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I don't really get the concept of index of hydrogen deficiency (IHD). Can someone please use an example to explain what $\mathrm{H_{reference}}$ and $\mathrm{H_{molecule}}$ are? I know the formula:

$$\mathrm{IHD} = \frac{\mathrm{H_{reference}} - \mathrm{H_{molecule}}}{2}$$

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You seem to be using a very simplified version of the index of hydrogen deficiency. A more complete expression is:

$$IHD = \frac{2C + 2 - H - X + N}{2}$$

Where $C$, $H$, $X$, and $N$ represent the number of carbon, hydrogen, halogen, and nitrogen atoms, respectively. The logic of the IHD is that any simple acyclic alkane has a formula of $\ce{C_{n}H_{2n + 2}}$, meaning that given $n$ carbons, a simple acyclic alkane will have $2n + 2$ hydrogens. Every increment in the IHD represents either a degree of unsaturation due to $\pi$-bonds, or the presence of a ring. In your formula, $H_{reference}$ should be twice the number of carbons in your molecule, plus two. $H_{molecule}$, on the other hand, is the actual number of hydrogens in the molecule.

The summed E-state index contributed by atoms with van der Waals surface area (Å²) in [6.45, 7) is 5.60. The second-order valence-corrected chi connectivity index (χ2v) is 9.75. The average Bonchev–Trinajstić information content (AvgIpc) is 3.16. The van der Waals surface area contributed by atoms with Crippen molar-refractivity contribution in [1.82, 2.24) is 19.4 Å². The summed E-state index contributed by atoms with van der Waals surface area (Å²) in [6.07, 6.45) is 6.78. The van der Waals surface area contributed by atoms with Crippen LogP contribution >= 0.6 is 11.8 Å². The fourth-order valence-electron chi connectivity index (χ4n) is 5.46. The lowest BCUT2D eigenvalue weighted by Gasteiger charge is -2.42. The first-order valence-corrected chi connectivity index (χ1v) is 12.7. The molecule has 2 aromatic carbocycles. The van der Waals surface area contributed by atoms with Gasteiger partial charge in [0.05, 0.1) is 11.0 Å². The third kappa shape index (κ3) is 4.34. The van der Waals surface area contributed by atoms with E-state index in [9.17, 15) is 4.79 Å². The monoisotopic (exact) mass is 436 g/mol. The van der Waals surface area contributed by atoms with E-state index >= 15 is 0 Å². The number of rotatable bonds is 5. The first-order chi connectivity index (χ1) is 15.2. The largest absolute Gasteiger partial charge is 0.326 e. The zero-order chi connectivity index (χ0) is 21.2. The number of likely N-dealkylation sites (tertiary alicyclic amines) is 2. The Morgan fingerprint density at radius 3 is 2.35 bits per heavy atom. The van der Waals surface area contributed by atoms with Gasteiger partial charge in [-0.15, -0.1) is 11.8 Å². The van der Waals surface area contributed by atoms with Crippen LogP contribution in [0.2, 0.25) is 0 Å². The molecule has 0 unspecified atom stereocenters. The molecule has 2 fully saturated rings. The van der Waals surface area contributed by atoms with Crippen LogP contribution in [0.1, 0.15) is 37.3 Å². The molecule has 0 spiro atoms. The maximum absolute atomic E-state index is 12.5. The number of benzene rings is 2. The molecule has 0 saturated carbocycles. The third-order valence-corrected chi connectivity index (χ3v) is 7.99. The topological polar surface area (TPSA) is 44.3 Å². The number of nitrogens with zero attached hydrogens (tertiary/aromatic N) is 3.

For example, if your molecule has the formula $\ce{C6H8}$, $H_{reference} = 2(6) + 2 = 14$ and $H_{molecule} = 8$. The IHD is then $\frac{14 - 8}{2} = 3$, suggesting that the total number of $\pi$-bonds plus rings in the molecule is three. Note that this isn't sufficient to determine the actual structure of the molecule, but it's helpful when combined with spectroscopy data (that is, it could have one ring and two $\pi$-bonds, or just three $\pi$-bonds, or some other combination).

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